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Information metabolism

Information metabolism, sometimes referred to as informational metabolism or energetic-informational metabolism, is a psychological theory of interaction between biological organisms and their environment, developed by Polish psychiatrist Antoni Kępiński .[1][2][3]

Contents

OverviewEdit

Kępiński described his psychological theory in several books [4][5][6][7][8][9] but the most detailed description is given in his 1974 book Melancholy (in Polish: "Melancholia") .[7] In order to explain psychologicial phenomena encountered in humans, he starts with the consideration of most basic organisms and how they are different from inanimate matter. First of all, any organism may be treated as an autonomous but open system, separated form its environment by means of a boundary (skin or cell membrane). As an open system, it is engaged in a continual exchange with its surroundings. That exchange may be regarded as twofold i.e. energetic and informational. For the sake of analysis, one may think of energy metabolism and information metabolism as separate processes. Kępiński postulates that life is sustained if both metabolisms are occurring, and it stops if one of them is ceased.[3]

The energy metabolism concept is relatively easy to understand. The molecules of the body are continually replaced. Catabolic and anabolic processes occur in cells. Information metabolism is the other side of the same process, but its objective is control. During the energy exchange, the organism strives to maintain its characteristic order (negentropy) and projects that order onto the surroundings. Due to that, the order of the surroundings is destroyed. By contrast, inanimate matter does not have the ability to maintain or lower its negentropy, because spontaneous natural processes are always accompanied by entropy generation.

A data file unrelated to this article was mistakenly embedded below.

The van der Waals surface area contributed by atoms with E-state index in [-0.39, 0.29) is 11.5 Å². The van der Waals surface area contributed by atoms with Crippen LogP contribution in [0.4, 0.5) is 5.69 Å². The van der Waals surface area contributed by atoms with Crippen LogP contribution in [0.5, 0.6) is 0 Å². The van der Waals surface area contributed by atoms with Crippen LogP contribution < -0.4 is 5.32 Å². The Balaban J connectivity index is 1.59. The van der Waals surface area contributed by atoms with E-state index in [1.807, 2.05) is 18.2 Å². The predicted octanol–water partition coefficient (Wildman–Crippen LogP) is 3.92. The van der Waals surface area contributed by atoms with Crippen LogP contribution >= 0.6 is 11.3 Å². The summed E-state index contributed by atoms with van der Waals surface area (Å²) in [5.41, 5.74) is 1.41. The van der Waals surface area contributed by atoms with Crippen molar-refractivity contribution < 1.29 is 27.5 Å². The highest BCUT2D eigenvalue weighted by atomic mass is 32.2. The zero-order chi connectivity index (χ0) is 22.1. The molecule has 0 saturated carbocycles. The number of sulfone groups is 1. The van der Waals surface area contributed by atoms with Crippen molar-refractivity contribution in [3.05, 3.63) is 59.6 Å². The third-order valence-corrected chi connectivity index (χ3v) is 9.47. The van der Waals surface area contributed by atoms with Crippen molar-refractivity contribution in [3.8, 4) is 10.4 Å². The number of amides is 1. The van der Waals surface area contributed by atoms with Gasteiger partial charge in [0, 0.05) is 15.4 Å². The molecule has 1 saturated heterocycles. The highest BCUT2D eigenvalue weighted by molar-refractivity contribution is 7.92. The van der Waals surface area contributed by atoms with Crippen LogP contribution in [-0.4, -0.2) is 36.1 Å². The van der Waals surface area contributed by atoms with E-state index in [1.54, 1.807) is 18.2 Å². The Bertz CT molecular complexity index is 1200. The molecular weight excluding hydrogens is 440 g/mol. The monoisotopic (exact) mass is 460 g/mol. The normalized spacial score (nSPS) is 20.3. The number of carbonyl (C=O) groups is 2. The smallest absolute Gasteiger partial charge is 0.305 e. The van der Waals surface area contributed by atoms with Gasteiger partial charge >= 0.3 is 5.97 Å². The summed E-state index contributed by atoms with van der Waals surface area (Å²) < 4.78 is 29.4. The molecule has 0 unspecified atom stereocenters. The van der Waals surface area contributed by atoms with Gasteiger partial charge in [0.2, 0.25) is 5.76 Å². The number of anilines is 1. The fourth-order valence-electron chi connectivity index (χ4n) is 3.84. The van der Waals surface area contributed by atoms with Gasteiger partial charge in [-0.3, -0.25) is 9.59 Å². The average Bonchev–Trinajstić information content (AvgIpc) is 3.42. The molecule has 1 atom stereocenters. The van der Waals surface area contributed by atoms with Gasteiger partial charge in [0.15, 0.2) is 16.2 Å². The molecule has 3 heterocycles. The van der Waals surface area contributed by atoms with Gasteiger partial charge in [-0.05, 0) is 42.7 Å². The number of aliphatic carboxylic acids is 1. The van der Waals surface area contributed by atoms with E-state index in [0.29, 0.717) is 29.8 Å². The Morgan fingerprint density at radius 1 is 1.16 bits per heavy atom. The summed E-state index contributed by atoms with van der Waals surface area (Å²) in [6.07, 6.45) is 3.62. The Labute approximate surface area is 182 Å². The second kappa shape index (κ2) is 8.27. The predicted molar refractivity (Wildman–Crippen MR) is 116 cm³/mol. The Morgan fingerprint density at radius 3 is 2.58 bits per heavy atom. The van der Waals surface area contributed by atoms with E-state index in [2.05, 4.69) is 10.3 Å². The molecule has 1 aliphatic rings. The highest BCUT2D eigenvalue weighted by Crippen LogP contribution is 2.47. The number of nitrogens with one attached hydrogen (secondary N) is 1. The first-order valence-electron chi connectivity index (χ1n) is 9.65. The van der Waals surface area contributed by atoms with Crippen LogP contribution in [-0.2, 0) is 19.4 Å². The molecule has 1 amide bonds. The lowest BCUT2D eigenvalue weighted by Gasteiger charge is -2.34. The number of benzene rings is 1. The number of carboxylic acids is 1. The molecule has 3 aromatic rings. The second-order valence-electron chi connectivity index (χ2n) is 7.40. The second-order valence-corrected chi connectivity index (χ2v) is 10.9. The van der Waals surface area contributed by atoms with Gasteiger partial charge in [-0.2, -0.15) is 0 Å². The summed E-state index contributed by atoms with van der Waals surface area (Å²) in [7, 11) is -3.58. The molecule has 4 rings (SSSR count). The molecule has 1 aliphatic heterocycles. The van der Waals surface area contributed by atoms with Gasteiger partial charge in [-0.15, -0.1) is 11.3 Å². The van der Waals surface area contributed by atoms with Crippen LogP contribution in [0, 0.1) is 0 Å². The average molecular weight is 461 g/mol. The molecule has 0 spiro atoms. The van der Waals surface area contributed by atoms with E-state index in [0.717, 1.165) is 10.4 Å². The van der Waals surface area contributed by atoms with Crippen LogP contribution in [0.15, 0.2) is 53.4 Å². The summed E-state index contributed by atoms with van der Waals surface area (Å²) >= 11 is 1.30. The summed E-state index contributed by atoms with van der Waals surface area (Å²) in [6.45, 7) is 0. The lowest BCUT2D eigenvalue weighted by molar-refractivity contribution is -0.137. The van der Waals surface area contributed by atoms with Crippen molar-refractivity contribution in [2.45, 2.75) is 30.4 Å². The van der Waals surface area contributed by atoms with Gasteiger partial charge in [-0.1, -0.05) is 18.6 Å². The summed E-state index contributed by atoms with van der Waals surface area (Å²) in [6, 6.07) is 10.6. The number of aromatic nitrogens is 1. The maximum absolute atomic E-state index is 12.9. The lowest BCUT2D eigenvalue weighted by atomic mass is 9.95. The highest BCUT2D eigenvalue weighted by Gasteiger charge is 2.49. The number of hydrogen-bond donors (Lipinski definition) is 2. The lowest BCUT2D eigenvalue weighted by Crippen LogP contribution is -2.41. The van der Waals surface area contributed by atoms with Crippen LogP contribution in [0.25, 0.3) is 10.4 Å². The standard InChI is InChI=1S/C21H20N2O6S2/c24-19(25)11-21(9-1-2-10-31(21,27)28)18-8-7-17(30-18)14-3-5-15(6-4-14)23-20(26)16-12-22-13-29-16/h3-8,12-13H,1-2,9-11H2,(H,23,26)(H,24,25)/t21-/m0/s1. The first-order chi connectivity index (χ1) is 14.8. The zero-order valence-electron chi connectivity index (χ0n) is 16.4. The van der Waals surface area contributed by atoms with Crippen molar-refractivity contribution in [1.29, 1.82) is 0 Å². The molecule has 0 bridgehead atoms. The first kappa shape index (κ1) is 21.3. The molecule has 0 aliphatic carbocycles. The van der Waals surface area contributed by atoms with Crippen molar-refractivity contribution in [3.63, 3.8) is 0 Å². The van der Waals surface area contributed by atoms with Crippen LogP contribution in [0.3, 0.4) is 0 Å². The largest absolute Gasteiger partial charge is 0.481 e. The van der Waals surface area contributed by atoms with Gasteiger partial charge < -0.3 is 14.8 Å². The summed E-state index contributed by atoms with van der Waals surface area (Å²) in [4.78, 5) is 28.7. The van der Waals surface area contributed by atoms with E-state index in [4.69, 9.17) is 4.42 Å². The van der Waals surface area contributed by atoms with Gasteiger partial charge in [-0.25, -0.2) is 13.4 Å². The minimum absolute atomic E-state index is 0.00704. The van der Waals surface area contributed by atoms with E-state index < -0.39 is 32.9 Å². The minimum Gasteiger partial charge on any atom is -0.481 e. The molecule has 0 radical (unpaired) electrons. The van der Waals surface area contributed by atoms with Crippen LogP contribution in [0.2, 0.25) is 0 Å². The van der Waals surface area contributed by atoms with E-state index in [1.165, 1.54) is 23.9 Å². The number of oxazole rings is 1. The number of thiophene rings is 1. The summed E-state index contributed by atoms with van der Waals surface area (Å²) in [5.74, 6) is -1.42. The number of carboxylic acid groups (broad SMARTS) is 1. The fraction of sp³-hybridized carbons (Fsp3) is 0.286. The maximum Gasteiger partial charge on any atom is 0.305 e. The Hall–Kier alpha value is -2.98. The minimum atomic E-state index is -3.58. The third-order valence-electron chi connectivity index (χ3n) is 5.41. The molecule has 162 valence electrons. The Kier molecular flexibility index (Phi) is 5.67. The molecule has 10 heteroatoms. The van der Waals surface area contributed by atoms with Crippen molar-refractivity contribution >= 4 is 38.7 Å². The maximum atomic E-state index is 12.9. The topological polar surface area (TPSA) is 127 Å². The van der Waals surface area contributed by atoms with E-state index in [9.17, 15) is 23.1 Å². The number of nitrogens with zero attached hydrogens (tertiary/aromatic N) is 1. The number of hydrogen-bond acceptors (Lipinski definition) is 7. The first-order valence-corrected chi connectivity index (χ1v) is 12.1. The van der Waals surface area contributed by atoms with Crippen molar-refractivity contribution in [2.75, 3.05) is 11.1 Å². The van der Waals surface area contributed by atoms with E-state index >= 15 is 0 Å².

Two biological lawsEdit

Information metabolism may be generally seen as the exchange of signals between the organism and its environment, but also as the processing of signals originating in the organism. These signals must be interpreted in relation to some goals. For all organisms these goals are predicated on two biological laws: the first law states that an organism must be oriented towards its own survival. The second law states that the preservation of the species is equally important.[7] Kępiński noticed that these objectives are conflicting. The conflict between the two biological laws is often the source of ethical dilemmas. There are times when the organism needs to sacrifice its life in order to save its offspring. Sometimes it is forced to fight with the representatives of its own species, in order to protect itself. The first biological law is egoistic and related with withdrawal from reality (escape, destruction of reality etc.). The second biological law is altruistic and requires turning towards the reality (sexual reproduction requires union with the partner).